With bullying as one of the main topics Nanuet Schools address firmly, there is a group of Highview Elementary students who have taken a proactive approach.
“During the summer, I was looking for a program to start at school to create more empathy among the students. The Caring Majority is a program we started this year,” said Highview Counselor Melissa Lipson. “We enlisted 58 Caring Majority ambassdors to spread the word around the building that caring is cool and bullying is not.”
Lipson read the book Stand Up by Lisa Roth, M.D. and Karen Siris, Ed.D., and illustrated by Masha Levitin. In the book, students created a group called the Caring Majority to “stomp out bullying.”
“The kids asked to create a Caring Majority group at Highview. Students who were interested in joining wrote letters and applied for a position in the group,” said Lipson. “They had to write why they feel they would a good leader and make a difference in the school in terms of bullying. Principal Barbara Auriemma and I went over the applications and interviewed the students. We’ve done a lot in the short time we started.”
Since the group started at the beginning of the school year, the students have made a powerpoint presentation, a song, posters, a bulletin board and t-shirts. Many special area teachers have been involved with this program, such as art and music. Jodi Hink, the library, is doing book discussion with the students using Stand Up.
At the Nanuet Elementary PTA meeting at 10 a.m. on Dec. 10 at Highview, the students will be presenting the powerpoint and singing the song to the community. Everyone is welcome to come.
“We’re going to show the PTA the idea and how it came along,” said fourth grader Benjamin beal.
Patch spoke to third grade ambassadors Madeline Gallagher and Sandy Bach and fourth grade ambassadors Caroline Murray, Benjamin Beal, Aidan McCauley and Isabella Marsico.
“Over the summer, Mrs. Lipson read Stand Up. I think she’s done a great job with the program,” said Beal.
“We thought it was important to stop bullying at Highview and make sure everyone’s nice to everyone else,” said Gallagher. “I liked deciding how we should make our school kind and make everyone happy. Mrs. Lipson has been really nice and helping us help other people.”
“When I was little, I was being bullied and I didn’t want others to be bullied too,” said Bach. “I like making decisions when we have our conferences.” Bach refers to the weekly meetings Lipson has with the ambassadors in the conference room.
“I wanted to become an ambassador because it I think it is a good idea to help others and help others feel better about themselves,” said Murray. “You want to be upstanders, not bystanders. My favorite part is being part of Caring Majority and knowing that other people know that I’m not a bystander.”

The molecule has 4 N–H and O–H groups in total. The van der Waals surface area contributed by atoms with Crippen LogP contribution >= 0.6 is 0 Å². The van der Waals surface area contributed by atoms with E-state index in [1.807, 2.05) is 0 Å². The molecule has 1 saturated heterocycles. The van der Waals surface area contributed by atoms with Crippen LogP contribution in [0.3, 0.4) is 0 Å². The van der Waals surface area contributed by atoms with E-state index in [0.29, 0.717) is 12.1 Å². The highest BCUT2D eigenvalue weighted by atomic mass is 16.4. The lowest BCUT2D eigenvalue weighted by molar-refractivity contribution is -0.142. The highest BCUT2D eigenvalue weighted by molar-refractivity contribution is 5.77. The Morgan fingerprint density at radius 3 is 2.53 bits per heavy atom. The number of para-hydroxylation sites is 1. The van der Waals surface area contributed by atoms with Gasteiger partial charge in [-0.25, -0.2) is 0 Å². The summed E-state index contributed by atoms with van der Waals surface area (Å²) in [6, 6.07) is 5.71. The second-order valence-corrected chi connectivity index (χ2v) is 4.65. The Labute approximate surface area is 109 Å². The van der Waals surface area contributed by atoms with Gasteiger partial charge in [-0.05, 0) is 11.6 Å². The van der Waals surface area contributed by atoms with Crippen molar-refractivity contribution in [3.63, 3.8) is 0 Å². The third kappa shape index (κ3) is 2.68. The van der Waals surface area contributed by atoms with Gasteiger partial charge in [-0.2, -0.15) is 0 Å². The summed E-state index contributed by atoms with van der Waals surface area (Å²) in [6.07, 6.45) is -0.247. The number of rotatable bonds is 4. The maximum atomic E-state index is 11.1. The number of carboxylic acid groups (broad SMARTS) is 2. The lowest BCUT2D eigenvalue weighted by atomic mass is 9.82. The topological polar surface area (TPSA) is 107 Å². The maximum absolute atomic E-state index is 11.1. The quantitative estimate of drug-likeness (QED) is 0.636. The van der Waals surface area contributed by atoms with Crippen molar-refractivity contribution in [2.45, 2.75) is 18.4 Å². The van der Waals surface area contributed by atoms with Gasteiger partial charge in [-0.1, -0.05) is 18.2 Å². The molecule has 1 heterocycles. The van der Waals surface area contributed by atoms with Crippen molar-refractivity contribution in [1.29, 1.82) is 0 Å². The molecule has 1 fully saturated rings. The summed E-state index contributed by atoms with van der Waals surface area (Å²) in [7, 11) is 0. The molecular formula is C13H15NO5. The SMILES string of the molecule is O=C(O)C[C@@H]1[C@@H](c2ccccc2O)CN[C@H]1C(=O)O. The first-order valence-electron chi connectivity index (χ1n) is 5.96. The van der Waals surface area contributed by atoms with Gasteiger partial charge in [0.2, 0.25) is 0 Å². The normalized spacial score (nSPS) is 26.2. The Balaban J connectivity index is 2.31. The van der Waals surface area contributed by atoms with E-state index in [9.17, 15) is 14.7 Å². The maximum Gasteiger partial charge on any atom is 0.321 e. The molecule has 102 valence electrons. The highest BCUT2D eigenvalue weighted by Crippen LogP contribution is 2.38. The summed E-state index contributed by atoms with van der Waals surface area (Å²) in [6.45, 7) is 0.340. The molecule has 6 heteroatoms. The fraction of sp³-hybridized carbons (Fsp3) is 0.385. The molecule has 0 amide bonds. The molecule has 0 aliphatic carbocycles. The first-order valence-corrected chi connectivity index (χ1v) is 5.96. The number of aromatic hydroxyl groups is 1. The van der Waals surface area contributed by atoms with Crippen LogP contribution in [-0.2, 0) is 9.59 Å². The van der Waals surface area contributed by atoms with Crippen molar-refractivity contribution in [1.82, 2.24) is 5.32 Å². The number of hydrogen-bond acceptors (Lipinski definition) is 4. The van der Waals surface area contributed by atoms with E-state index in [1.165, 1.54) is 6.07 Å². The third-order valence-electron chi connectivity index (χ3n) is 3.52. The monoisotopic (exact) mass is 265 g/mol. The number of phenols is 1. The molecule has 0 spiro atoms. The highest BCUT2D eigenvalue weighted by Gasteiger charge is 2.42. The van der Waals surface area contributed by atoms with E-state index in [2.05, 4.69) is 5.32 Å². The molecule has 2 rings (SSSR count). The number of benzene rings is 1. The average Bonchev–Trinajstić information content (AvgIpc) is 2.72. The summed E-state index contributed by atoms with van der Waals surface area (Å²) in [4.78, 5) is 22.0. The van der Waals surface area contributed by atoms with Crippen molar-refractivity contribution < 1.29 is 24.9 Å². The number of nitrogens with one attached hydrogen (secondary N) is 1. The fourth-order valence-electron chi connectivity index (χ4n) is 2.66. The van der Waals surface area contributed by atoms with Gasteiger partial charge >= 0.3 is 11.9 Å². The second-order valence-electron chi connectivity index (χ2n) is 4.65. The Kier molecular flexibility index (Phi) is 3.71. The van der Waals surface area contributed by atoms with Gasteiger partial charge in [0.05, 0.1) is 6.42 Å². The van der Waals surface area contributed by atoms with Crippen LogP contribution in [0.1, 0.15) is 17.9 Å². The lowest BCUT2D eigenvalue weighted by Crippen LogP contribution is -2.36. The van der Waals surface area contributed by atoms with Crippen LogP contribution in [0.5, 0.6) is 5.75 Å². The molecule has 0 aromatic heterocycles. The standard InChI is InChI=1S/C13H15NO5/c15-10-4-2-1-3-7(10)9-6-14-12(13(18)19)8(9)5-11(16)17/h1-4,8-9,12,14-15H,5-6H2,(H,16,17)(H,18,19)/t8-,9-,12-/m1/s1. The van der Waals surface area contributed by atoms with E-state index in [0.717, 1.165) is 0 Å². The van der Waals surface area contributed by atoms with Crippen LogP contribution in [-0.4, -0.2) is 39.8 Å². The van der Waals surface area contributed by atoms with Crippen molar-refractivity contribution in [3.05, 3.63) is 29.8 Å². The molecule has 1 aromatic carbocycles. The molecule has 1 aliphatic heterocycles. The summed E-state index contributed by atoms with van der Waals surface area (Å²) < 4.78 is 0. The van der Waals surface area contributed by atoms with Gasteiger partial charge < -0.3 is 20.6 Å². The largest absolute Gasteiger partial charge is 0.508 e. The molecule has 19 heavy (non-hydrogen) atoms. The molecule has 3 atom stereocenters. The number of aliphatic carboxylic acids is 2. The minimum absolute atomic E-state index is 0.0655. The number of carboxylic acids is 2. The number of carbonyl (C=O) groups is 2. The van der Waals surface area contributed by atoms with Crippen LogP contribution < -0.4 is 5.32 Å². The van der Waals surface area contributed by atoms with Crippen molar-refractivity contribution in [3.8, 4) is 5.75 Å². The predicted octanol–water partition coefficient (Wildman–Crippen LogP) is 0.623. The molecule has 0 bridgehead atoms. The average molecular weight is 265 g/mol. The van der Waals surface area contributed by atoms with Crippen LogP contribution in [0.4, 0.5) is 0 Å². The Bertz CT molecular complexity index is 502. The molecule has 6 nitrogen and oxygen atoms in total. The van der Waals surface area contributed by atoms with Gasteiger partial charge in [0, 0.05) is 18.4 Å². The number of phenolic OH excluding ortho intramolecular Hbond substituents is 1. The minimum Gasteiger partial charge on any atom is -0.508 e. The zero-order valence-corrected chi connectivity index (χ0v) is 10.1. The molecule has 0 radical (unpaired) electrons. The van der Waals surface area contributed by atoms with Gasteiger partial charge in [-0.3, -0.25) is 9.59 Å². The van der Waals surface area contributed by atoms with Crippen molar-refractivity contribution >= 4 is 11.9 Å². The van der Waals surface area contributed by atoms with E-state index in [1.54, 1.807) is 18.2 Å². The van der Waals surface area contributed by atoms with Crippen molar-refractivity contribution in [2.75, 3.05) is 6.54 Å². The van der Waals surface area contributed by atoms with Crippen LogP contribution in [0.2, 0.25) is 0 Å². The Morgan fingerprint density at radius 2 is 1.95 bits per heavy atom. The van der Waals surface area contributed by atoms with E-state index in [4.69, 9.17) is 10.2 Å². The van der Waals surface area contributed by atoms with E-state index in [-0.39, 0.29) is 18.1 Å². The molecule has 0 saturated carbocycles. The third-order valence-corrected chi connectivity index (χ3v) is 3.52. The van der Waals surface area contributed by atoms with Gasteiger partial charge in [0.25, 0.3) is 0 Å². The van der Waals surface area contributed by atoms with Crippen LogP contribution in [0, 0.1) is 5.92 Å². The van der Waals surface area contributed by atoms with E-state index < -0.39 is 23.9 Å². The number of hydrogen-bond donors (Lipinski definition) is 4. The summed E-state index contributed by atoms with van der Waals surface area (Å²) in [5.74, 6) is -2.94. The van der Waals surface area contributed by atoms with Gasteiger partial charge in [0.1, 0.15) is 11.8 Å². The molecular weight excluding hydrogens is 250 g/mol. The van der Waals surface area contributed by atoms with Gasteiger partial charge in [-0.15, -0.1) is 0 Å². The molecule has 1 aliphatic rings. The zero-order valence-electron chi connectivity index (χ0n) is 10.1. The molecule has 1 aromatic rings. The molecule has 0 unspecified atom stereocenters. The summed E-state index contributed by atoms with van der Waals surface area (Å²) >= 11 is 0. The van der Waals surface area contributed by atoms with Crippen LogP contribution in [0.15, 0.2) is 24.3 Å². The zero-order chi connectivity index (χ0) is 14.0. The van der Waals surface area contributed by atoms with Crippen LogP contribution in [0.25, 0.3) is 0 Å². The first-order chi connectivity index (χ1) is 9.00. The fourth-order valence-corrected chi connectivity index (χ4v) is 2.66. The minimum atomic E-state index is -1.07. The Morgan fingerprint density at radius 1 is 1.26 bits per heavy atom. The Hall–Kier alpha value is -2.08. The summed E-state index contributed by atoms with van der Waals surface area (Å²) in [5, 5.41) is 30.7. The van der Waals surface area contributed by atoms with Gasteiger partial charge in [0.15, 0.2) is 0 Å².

“I wanted to be an ambassador because I thought it would be fun helping people and help people be kind and help them with their problems,” said Beal. “Bullying is very bad. It’s not just the 58 people who are ambassadors, it’s about the whole community.”
“I want to make Highview a better place,” said McCauley. “If someone (is being bullied), I could say, ‘back off, don’t hurt them.’”
“I wanted to join because I noticed some people are being bullied or left out and I wanted to change that in the school,” said Marsico.
“These kids are taking off with it. They’re training other kids as well,” said Lipson, referring to the powerpoint made by several fourth graders. They’re usuing the powerpoint to teach their peers on bullying—physical, emotional and cyber bullying.
“I liked being part of making the slideshow and spreading the word about bullying,” said Murray.
Fourth Grader Reia Thomas took the lead behind creating this powerpoint
The ambassadors each have a tie-dye t-shirt with the words ‘Highview’s Caring Majority’ in the front and a school-wide slogan in the back. Art Teacher Kodi Tidd was the go-to teacher with this project.
“They came up with ideas for the t-shirts. Mrs. Tidd took the ideas and put it all together on a t-shirt. The whole school voted on the slogan ‘Kindness is the Key to Everything,” said Lipson.
“They wanted to create a t-shirt and the kids submitted different designs,” said Tidd. “A few came up with good ideas.” She added the fourth graders were instrumental in the design with Hayley Bressler being the “primary designer. I worked with them and photoshop to come up with the final look.”
“Mrs. Tidd helped us third graders tie dye the shirts,” said Gallagher.
Although only the ambassadors have a tie-dye shirt right now, “the idea is for everyone in the school to have one,” said Tidd, adding that she’ll be incorporating a tie dye class to get all the shirts colored green and blue. The green represents Kelso the Frog, who is the mascot behind many good decision-making lessons at Highview.
“Every shirt is different to resemble how every person is different,” said Beal.
As part of being an ambassador, the students will help their peers tie dye their shirts when they get them since ambassadors already have a shirt.
“They’ve been singing up a storm,” said Music Teacher Elaine Royal. “Music brings everyone together.”
Fourth Grader Jonathan Filatov came up with the idea to do a song and pair it with the Queen Song.
“Jonathan came back with the thoughts of a verse,” said Royal. “I fleshed out the words and kept his words for the refrain.
“During the meeting, I was thinking about “We are the Champions” because I really like that song, but instead of ‘Champions,’ ‘Caring Majority’ and instead of ‘Losers,’ ‘ Bullies,” said Filatov.
“Mrs. Royal helped us with the song a lot and it’ll help teach kids to stop bullying,” said Bach. “She’s a really good music teacher and she really inspires me. I like the song she wrote.
“Mrs. Royal is helping us with the song and playing the piano,” said Marsico. “Without her, we wouldn’t be able to do the song.”